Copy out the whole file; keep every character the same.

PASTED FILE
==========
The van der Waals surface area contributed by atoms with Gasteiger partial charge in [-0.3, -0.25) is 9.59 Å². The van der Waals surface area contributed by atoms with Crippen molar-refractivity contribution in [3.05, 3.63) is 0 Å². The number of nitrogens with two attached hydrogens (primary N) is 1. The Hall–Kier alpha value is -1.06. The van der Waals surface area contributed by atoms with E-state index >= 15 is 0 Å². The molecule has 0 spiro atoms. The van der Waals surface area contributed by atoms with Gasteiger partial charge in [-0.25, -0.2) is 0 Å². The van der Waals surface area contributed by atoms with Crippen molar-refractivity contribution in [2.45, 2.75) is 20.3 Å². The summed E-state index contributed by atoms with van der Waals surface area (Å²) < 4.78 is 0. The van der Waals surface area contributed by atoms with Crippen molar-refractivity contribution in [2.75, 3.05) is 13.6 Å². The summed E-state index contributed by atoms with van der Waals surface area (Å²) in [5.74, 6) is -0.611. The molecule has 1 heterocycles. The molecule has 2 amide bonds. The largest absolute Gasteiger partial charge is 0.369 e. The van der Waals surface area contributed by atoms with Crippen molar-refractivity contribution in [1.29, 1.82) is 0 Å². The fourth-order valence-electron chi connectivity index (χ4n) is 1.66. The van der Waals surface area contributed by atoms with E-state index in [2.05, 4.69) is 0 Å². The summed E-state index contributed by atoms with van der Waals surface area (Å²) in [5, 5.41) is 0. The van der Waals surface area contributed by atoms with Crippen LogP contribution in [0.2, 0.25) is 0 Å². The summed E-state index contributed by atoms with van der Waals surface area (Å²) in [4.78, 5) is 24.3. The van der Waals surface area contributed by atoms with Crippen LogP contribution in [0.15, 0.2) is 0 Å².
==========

The van der Waals surface area contributed by atoms with Gasteiger partial charge in [-0.3, -0.25) is 9.59 Å². The van der Waals surface area contributed by atoms with Crippen molar-refractivity contribution in [3.05, 3.63) is 0 Å². The number of nitrogens with two attached hydrogens (primary N) is 1. The Hall–Kier alpha value is -1.06. The van der Waals surface area contributed by atoms with E-state index >= 15 is 0 Å². The molecule has 0 spiro atoms. The van der Waals surface area contributed by atoms with Gasteiger partial charge in [-0.25, -0.2) is 0 Å². The van der Waals surface area contributed by atoms with Crippen molar-refractivity contribution in [2.45, 2.75) is 20.3 Å². The summed E-state index contributed by atoms with van der Waals surface area (Å²) < 4.78 is 0. The van der Waals surface area contributed by atoms with Crippen molar-refractivity contribution in [2.75, 3.05) is 13.6 Å². The summed E-state index contributed by atoms with van der Waals surface area (Å²) in [5.74, 6) is -0.611. The molecule has 1 heterocycles. The molecule has 2 amide bonds. The largest absolute Gasteiger partial charge is 0.369 e. The van der Waals surface area contributed by atoms with Crippen molar-refractivity contribution in [1.29, 1.82) is 0 Å². The fourth-order valence-electron chi connectivity index (χ4n) is 1.66. The van der Waals surface area contributed by atoms with E-state index in [2.05, 4.69) is 0 Å². The summed E-state index contributed by atoms with van der Waals surface area (Å²) in [5, 5.41) is 0. The van der Waals surface area contributed by atoms with Crippen LogP contribution in [0.2, 0.25) is 0 Å². The summed E-state index contributed by atoms with van der Waals surface area (Å²) in [4.78, 5) is 24.3. The van der Waals surface area contributed by atoms with Crippen LogP contribution in [0.15, 0.2) is 0 Å².